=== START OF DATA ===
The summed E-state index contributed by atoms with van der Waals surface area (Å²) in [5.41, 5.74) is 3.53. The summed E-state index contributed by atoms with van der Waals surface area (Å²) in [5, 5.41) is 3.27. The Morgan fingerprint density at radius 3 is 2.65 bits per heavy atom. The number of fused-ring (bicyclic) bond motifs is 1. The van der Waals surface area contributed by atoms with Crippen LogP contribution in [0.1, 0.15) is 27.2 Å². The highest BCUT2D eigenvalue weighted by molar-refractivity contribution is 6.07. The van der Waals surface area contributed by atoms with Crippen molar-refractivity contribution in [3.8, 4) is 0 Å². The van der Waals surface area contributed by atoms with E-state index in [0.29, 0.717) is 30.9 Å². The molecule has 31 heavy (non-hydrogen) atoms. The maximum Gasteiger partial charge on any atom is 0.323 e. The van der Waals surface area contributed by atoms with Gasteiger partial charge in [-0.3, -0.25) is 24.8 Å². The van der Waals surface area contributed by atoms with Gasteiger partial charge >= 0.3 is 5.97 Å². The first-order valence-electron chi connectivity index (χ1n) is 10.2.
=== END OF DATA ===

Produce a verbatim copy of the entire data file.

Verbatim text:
The summed E-state index contributed by atoms with van der Waals surface area (Å²) in [5.41, 5.74) is 3.53. The summed E-state index contributed by atoms with van der Waals surface area (Å²) in [5, 5.41) is 3.27. The Morgan fingerprint density at radius 3 is 2.65 bits per heavy atom. The number of fused-ring (bicyclic) bond motifs is 1. The van der Waals surface area contributed by atoms with Crippen LogP contribution in [0.1, 0.15) is 27.2 Å². The highest BCUT2D eigenvalue weighted by molar-refractivity contribution is 6.07. The van der Waals surface area contributed by atoms with Crippen molar-refractivity contribution in [3.8, 4) is 0 Å². The van der Waals surface area contributed by atoms with E-state index in [0.29, 0.717) is 30.9 Å². The molecule has 31 heavy (non-hydrogen) atoms. The maximum Gasteiger partial charge on any atom is 0.323 e. The van der Waals surface area contributed by atoms with Gasteiger partial charge in [-0.3, -0.25) is 24.8 Å². The van der Waals surface area contributed by atoms with Gasteiger partial charge >= 0.3 is 5.97 Å². The first-order valence-electron chi connectivity index (χ1n) is 10.2.